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When The Vigilante Became The Expendable by Kurt Zamora

“I don’t know what opportunities the WWE might throw my way, but whatever they do throw my way, I’m gonna reach out and I’m gonna grab it. And if they don’t throw anything my way, well that’s just too bad. It’s a crying shame as far as I’m concerned.” – Sting the night after WrestleMania 31

The last words spoken by Sting hung ominously over the WWE Universe as they were spoken by a man who was clearly conflicted and truly didn’t known what his future held. It was a face that said, “Is this really it?” The debut that took 13 years to make happen, seemingly came to a screeching halt just five months later.

As we stand just over a week away from the biggest show of the summer, SummerSlam, a SummerSlam that Sting was supposed to be a big special attraction for, Sting waits, still conflicted, and still unsure of what WWE wants from him. I wrote an article for TJR that hyped the expected appearances of Sting and Undertaker to lead to big SummerSlam matches, but only one of them ended up showing up. Despite reports that Sting got into “ridiculously good shape” for his next run in WWE, they for some reason felt he was expendable. Everything that’s come out tends to blame the fact that Sting isn’t being used because Erick Rowan got hurt and it changed plans for a six-man tag they had planned. But even if that’s true, I still can’t help but feel that WWE feels Sting is expendable.

The fans want Sting. I want Sting. I’m 30 years old, but when Sting comes out, I’m still the “Lil’ Stinger” that was scared of The Black Scorpion and wanted Sting to overcome evil. I was five, I had no idea how hokey and horrible The Black Scorpion was. The ovations he got at every appearance he’s made in WWE thus far has spoken to that. Even when Vince inexplicably and unnecessarily decided that the Vigilante angle needed to be dropped for the “WWE is greater than WCW” angle, the fans just wanted Sting.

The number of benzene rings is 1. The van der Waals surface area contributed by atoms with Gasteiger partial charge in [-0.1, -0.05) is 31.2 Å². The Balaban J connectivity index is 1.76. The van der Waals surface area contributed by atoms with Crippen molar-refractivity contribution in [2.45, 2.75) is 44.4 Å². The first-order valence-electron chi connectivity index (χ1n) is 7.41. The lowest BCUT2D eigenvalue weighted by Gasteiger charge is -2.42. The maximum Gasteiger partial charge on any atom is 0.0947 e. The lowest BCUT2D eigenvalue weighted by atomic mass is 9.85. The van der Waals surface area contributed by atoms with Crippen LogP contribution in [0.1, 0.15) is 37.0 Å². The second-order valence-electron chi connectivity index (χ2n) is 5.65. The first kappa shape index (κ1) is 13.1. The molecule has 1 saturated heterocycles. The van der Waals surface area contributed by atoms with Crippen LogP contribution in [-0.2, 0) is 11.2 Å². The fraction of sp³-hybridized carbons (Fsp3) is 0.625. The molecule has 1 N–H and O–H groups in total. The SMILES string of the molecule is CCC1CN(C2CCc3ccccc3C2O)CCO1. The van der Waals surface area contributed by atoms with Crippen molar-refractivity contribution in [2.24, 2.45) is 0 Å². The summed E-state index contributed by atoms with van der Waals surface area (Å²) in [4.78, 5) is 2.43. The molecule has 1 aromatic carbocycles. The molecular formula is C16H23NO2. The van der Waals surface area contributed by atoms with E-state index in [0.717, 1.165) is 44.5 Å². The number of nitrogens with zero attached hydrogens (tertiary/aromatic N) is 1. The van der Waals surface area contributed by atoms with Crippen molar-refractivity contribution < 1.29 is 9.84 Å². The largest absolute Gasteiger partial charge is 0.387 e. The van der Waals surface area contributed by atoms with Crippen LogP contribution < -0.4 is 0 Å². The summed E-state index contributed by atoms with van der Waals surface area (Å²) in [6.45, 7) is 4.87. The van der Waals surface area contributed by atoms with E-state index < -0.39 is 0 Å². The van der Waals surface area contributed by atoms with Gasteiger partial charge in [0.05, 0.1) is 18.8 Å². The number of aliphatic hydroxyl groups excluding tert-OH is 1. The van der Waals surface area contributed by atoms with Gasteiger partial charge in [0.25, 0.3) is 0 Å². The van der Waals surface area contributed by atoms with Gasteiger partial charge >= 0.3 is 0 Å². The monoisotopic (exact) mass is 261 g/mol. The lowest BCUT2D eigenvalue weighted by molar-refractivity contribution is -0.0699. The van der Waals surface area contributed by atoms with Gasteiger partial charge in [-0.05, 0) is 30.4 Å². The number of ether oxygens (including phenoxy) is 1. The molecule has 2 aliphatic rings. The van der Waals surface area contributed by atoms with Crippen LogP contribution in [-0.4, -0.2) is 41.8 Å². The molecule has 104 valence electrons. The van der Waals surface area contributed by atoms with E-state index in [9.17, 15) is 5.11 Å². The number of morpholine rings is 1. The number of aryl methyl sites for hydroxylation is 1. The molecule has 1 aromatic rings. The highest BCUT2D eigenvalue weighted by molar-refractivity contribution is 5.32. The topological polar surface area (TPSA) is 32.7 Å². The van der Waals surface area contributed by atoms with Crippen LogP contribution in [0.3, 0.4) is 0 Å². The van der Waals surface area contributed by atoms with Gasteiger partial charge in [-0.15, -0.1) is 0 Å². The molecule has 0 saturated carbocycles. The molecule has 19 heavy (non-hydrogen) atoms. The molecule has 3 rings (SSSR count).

I was at the Monday Night Raw in Dallas, Sting’s first ever appearance on a Raw, and when he came out, the arena literally shook. It was one of the loudest roars I’ve ever heard. And I was right there with them, screaming at the top of my lungs until my voice was gone. When he appeared at Survivor Series last year and made his debut – his debut that took too far too long to happen – you could feel the electricity and excitement from that crowd coming through your TV. Moments like that just don’t happen every week.

The irony about WWE’s viewing of Sting is that he may be expendable to the company, but they clearly understand that he’s a money maker as well. If you go to WWEShop, there is one man who has more t-shirts, the cash cow for their merchandise sales, on sale than anyone else. John Cena and Roman Reigns have six apiece (Cena has many more shirts under his fitness line which I’m not counting here & Brock Lesnar has multiple amounts of his Suplex City shirts that I count as one style of shirt), Dean Ambrose has eight shirts for sale, and “The Man They Call Sting” has nine. No one else has more, and not to mention all the gloves, pendants and random knick-knacks they have for him as well.

All that being said, the powers that be decided that Sting wasn’t meant to have his WrestleMania moment. Despite everyone saying Sting needed to win against Triple H, deserved to win even, WWE was more concerned about the the angle Triple H would be a part of later on that evening where he showed no signs of even having a match previously in the show.